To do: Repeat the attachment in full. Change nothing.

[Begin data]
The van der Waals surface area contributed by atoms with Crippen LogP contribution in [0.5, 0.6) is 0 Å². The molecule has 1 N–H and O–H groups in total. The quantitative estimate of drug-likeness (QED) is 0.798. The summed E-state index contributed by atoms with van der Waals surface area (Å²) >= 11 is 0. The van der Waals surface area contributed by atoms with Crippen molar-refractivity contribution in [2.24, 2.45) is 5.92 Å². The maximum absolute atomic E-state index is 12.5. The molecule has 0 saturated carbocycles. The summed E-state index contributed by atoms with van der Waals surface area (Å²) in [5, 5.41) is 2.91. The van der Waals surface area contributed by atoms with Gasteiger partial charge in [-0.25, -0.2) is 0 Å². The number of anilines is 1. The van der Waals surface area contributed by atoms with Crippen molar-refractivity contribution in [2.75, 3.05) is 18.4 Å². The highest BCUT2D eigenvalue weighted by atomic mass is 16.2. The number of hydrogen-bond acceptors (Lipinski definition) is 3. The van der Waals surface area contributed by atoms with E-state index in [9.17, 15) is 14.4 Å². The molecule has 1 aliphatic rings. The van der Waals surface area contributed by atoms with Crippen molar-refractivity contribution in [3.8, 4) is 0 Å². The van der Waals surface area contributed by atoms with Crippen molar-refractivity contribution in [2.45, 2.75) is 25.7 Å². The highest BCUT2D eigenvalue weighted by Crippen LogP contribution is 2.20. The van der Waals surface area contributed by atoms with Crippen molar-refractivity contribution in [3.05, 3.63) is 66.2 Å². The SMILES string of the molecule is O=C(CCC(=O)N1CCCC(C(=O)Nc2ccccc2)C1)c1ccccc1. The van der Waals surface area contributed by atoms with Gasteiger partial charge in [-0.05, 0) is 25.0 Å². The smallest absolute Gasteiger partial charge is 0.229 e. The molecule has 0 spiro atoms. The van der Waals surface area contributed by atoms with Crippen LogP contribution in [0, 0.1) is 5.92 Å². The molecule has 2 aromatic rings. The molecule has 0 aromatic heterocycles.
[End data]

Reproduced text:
The van der Waals surface area contributed by atoms with Crippen LogP contribution in [0.5, 0.6) is 0 Å². The molecule has 1 N–H and O–H groups in total. The quantitative estimate of drug-likeness (QED) is 0.798. The summed E-state index contributed by atoms with van der Waals surface area (Å²) >= 11 is 0. The van der Waals surface area contributed by atoms with Crippen molar-refractivity contribution in [2.24, 2.45) is 5.92 Å². The maximum absolute atomic E-state index is 12.5. The molecule has 0 saturated carbocycles. The summed E-state index contributed by atoms with van der Waals surface area (Å²) in [5, 5.41) is 2.91. The van der Waals surface area contributed by atoms with Gasteiger partial charge in [-0.25, -0.2) is 0 Å². The number of anilines is 1. The van der Waals surface area contributed by atoms with Crippen molar-refractivity contribution in [2.75, 3.05) is 18.4 Å². The highest BCUT2D eigenvalue weighted by atomic mass is 16.2. The number of hydrogen-bond acceptors (Lipinski definition) is 3. The van der Waals surface area contributed by atoms with E-state index in [9.17, 15) is 14.4 Å². The molecule has 1 aliphatic rings. The van der Waals surface area contributed by atoms with Crippen molar-refractivity contribution in [3.8, 4) is 0 Å². The van der Waals surface area contributed by atoms with Crippen molar-refractivity contribution in [2.45, 2.75) is 25.7 Å². The highest BCUT2D eigenvalue weighted by Crippen LogP contribution is 2.20. The van der Waals surface area contributed by atoms with Crippen molar-refractivity contribution in [3.05, 3.63) is 66.2 Å². The SMILES string of the molecule is O=C(CCC(=O)N1CCCC(C(=O)Nc2ccccc2)C1)c1ccccc1. The van der Waals surface area contributed by atoms with Gasteiger partial charge in [-0.05, 0) is 25.0 Å². The smallest absolute Gasteiger partial charge is 0.229 e. The molecule has 0 spiro atoms. The van der Waals surface area contributed by atoms with Crippen LogP contribution in [0, 0.1) is 5.92 Å². The molecule has 2 aromatic rings. The molecule has 0 aromatic heterocycles.